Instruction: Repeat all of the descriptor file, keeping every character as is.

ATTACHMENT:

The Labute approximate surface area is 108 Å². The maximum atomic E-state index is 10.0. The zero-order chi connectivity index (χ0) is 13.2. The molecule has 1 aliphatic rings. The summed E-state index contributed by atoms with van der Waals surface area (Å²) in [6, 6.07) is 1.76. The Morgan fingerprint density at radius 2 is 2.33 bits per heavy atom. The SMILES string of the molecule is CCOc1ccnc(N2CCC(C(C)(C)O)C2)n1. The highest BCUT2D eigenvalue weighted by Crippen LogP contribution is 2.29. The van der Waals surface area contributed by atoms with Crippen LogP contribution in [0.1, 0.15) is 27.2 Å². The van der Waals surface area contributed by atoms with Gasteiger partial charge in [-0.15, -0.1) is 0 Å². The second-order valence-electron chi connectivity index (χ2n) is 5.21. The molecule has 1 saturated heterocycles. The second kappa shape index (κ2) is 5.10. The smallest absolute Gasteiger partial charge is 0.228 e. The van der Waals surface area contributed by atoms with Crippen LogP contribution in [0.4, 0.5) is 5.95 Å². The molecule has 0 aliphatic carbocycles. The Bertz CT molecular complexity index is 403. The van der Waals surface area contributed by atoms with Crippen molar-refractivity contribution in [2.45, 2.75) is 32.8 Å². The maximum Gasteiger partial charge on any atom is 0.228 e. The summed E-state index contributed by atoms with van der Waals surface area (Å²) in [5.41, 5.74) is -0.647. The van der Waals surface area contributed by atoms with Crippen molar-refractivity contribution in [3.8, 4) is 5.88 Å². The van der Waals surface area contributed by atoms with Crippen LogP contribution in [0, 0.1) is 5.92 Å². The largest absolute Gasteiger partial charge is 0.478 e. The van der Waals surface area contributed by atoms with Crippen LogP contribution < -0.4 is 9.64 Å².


The Labute approximate surface area is 108 Å². The maximum atomic E-state index is 10.0. The zero-order chi connectivity index (χ0) is 13.2. The molecule has 1 aliphatic rings. The summed E-state index contributed by atoms with van der Waals surface area (Å²) in [6, 6.07) is 1.76. The Morgan fingerprint density at radius 2 is 2.33 bits per heavy atom. The SMILES string of the molecule is CCOc1ccnc(N2CCC(C(C)(C)O)C2)n1. The highest BCUT2D eigenvalue weighted by Crippen LogP contribution is 2.29. The van der Waals surface area contributed by atoms with Crippen LogP contribution in [0.1, 0.15) is 27.2 Å². The van der Waals surface area contributed by atoms with Gasteiger partial charge in [-0.15, -0.1) is 0 Å². The second-order valence-electron chi connectivity index (χ2n) is 5.21. The molecule has 1 saturated heterocycles. The second kappa shape index (κ2) is 5.10. The smallest absolute Gasteiger partial charge is 0.228 e. The van der Waals surface area contributed by atoms with Crippen LogP contribution in [0.4, 0.5) is 5.95 Å². The molecule has 0 aliphatic carbocycles. The Bertz CT molecular complexity index is 403. The van der Waals surface area contributed by atoms with Crippen molar-refractivity contribution in [2.45, 2.75) is 32.8 Å². The maximum Gasteiger partial charge on any atom is 0.228 e. The summed E-state index contributed by atoms with van der Waals surface area (Å²) in [5.41, 5.74) is -0.647. The van der Waals surface area contributed by atoms with Crippen molar-refractivity contribution in [3.8, 4) is 5.88 Å². The van der Waals surface area contributed by atoms with Crippen LogP contribution in [0, 0.1) is 5.92 Å². The largest absolute Gasteiger partial charge is 0.478 e. The van der Waals surface area contributed by atoms with Crippen LogP contribution < -0.4 is 9.64 Å².